Normon Solomon's succinct book is an ideal introduction to Judaism as a religion and way of life. Demonstrating the diverse nature and ethnic origin of those with the Jewish faith, Solomon explores how the Jewish religion has developed in the 2,000 years since the days of the Bible. This Very Short Introduction starts by outlining the basics of practical Judaism - its festivals, prayers, customs, and various sects - and goes on to consider how Judaism has responded to, and dealt with, a number of key issues and debates, including the impact of the Holocaust and the establishment of the State of Israel. In this new edition, Solomon considers issues of contemporary Judaism in the twenty first century. ABOUT THE SERIES: The Very Short Introductions series from Oxford University Press contains hundreds of titles in almost every subject area. These pocket-sized books are the perfect way to get ahead in a new subject quickly. Our expert authors combine facts, analysis, perspective, new ideas, and enthusiasm to make interesting and challenging topics highly readable.
The love of books in the Jewish tradition extends back over many centuries, and the ways of interpreting those books are as myriad as the traditions themselves. Skies of Parchment, Seas of Ink offers the first full survey of Jewish illuminated manuscripts, ranging from their origins in the Middle Ages to the present day. Featuring some of the most beautiful examples of Jewish art of all time--including hand-illustrated versions of the Bible, the Haggadah, the prayer book, marriage documents, and other beloved Jewish texts--the book introduces readers to the history of these manuscripts and their interpretation. Edited by Marc Michael Epstein with contributions from leading experts, this sumptuous volume features a lively and informative text, showing how Jewish aesthetic tastes and iconography overlapped with and diverged from those of Christianity, Islam, and other traditions. Featured manuscripts were commissioned by Jews and produced by Jews and non-Jews over many centuries, and represent Eastern and Western perspectives and the views of both pietistic and liberal communities across the Diaspora, including Europe, Israel, the Middle East, and Africa. Magnificently illustrated with pages from hundreds of manuscripts, many previously unpublished or rarely seen, Skies of Parchment, Seas of Ink offers surprising new perspectives on Jewish life, presenting the books of the People of the Book as never before.
How does the story of the Exodus echo in our own generation and in our own lives?
"For us to hear the Oneness of God, we must grow into a place where the cosmic and the political are deeply the same truth." from Part V
The story Jews retell on Passover is about rising up against tyranny, about the triumph of the God who sides with the despised against a resplendent emperor. Exploring how this tale applies to our own time enriches the ancient account and it expands and transforms the community for which Exodus is a collective family story.
Exodus is not only the saga of the escape from slavery, but also a story of courage, celebration, rebirth and community from which people of all faith traditions have learned and can continue to learn. Calling us to relearn and rethink the Passover story, Rabbi Arthur O. Waskow and Rabbi Phyllis O. Berman share:
The enduring spiritual resonance of the Hebrews' journey for our own time Social justice, ecological and feminist perspectives on the Exodus How the Passover story has been adapted and used by African American as well as Christian and Muslim communities to provide insight and inspiration.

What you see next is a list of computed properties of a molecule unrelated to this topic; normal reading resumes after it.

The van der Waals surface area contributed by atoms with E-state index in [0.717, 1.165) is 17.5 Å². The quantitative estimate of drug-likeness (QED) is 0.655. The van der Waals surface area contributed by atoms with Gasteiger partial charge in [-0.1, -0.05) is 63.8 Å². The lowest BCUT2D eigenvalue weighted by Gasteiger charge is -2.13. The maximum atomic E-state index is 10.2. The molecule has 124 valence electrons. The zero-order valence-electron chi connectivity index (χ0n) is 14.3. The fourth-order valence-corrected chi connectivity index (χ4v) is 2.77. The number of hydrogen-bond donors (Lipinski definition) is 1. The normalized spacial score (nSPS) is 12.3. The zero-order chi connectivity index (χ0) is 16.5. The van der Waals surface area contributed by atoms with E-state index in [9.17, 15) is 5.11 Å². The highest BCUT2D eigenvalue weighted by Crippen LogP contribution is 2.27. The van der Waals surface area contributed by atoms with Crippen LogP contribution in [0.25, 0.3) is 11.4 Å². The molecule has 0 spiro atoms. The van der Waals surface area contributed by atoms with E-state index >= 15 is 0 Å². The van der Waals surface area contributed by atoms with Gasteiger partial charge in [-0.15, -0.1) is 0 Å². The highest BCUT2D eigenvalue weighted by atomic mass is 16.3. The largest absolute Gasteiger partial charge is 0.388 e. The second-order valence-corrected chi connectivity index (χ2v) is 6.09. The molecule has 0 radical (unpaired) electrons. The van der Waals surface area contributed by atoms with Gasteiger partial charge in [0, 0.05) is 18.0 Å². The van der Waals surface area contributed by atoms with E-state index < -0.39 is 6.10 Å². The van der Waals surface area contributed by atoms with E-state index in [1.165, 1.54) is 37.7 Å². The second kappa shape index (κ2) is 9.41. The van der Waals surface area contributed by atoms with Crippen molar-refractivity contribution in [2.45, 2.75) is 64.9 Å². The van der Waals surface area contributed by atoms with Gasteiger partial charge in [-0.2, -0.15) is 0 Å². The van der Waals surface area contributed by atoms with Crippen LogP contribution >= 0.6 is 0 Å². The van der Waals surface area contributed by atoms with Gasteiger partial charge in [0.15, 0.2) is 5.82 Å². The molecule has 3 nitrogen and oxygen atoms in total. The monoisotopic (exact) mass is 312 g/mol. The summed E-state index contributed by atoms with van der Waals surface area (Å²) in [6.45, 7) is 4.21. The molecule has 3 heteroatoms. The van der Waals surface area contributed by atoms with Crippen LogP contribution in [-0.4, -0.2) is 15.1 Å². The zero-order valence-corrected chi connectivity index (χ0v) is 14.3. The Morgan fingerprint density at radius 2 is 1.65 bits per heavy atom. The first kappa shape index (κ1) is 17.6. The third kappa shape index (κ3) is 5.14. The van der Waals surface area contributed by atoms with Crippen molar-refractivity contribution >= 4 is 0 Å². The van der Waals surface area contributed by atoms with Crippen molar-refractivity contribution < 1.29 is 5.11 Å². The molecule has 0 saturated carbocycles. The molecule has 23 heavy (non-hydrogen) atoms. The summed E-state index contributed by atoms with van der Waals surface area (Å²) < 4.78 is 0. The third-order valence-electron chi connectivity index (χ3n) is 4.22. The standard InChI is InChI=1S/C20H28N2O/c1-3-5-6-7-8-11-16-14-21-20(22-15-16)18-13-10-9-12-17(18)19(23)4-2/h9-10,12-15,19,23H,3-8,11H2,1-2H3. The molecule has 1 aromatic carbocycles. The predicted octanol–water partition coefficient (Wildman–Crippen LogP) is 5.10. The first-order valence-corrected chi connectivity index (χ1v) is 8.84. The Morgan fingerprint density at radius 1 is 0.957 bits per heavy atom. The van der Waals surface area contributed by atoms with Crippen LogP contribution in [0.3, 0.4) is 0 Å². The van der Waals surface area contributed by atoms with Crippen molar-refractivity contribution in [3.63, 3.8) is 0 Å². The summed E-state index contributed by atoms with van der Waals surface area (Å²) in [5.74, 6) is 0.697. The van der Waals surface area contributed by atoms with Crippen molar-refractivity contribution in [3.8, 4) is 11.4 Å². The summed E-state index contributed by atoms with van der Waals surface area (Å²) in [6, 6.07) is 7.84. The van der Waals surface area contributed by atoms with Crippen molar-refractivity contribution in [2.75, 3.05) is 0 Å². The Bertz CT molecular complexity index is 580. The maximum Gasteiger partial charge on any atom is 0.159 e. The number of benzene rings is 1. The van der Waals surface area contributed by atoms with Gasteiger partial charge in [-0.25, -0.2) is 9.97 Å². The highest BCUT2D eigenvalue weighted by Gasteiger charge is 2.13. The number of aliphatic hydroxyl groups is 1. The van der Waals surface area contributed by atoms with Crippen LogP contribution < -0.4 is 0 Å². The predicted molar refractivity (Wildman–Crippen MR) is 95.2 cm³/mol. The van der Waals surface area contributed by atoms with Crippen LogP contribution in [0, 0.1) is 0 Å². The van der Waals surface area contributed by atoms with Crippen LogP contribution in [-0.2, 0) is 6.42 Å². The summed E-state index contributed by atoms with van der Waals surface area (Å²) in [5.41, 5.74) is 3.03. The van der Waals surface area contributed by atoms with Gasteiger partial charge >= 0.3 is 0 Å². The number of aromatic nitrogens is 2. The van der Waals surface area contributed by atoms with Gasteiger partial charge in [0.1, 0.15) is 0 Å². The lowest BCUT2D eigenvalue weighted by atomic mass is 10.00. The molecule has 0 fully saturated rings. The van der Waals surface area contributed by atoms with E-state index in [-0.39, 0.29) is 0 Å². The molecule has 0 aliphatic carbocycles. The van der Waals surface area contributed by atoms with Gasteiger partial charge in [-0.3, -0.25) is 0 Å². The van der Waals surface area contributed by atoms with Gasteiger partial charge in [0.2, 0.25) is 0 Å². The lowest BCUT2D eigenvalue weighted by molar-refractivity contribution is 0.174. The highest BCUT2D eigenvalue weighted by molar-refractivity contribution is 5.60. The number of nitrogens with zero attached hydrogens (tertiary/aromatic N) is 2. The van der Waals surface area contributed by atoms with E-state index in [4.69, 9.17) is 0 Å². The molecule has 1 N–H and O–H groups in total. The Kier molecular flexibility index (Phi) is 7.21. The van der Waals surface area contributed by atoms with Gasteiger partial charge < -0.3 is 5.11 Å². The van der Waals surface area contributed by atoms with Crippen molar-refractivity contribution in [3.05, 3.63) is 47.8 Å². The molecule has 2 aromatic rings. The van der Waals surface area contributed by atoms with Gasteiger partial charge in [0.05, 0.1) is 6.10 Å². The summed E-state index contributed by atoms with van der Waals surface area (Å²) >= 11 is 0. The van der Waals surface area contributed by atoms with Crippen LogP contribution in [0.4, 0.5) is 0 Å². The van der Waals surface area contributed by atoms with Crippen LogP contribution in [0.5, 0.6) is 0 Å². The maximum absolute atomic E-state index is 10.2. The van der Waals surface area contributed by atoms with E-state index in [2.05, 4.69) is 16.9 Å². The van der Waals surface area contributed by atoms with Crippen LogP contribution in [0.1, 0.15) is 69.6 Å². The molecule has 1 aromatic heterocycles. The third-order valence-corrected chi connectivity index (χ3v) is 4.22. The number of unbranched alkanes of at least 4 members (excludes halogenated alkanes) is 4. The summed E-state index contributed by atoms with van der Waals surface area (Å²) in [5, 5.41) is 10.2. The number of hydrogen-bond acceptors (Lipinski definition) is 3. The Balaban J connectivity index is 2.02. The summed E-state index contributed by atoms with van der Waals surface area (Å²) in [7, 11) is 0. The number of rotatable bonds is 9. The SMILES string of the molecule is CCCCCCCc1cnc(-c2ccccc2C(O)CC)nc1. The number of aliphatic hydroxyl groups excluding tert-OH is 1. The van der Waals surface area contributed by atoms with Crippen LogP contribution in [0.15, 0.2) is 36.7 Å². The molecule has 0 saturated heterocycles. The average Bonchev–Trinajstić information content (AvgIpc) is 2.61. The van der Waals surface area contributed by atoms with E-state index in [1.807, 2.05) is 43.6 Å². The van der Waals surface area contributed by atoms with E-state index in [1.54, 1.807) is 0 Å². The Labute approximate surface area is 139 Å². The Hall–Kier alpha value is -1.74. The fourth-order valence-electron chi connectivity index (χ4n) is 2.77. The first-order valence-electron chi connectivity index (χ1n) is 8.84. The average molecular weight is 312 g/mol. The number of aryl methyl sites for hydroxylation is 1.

With contributions by
Dr. Vincent Harding: Exodus in African America: A Great Camp Meeting
Dr. S. Ayse Kadayifci-Orellana: Exodus in the Qur an: Mercy, Compassion, and Forgiveness
Ched Myers and Russell Powell: Exodus in the Life and Death of Jesus "
Methods for Exodus is a textbook on biblical methodology. The book introduces readers to six distinct methodologies that aid in the interpretation of the book of Exodus: literary and rhetorical, genre, source and redaction, liberation, feminist, and postcolonial criticisms. Describing each methodology, the volume also explores how the different methods relate to and complement one another. Each chapter includes a summary of the hermeneutical presuppositions of a particular method with a summary of the impact of the method on the interpretation of the book of Exodus. In addition, Exodus 1-2 and 19-20 are used to illustrate the application of each method to specific texts. The book is unique in offering a broad methodological discussion with all illustrations centered on the book of Exodus.
Introduces Christians to the Jewish roots of their faith. Explains how the Jews and the Church are God's people.
When Josh breaks the rules and plays ball indoors, he finds himself apologizing not only to his parents, but to Sammy Spider as well. A Yom Kippur story about saying, I'm sorry.
aThis superb collection written by scholars for non-specialists
should be required reading for anyone who wants to understand the
most important issues in the contemporary study of the Bible.a
aAn excellent supplementary textbook for survey courses on the
Hebrew Bible or on biblical scholarship.a
In April of 2001, the headline in the "Los Angeles Times" read, aDoubting the Story of the Exodus.a It covered a sermon that had been delivered by the rabbi of a prominent local congregation over the holiday of Passover. In it, he said, aThe truth is that virtually every modern archeologist who has investigated the story of the exodus, with very few exceptions, agrees that the way the Bible describes the exodus is not the way it happened, if it happened at all.a This seeming challenge to the biblical story captivated the local public. Yet as the rabbi himself acknowledged, his sermon contained nothing new. The theories that he described had been common knowledge among biblical scholars for over thirty years, though few people outside of the profession know their relevance.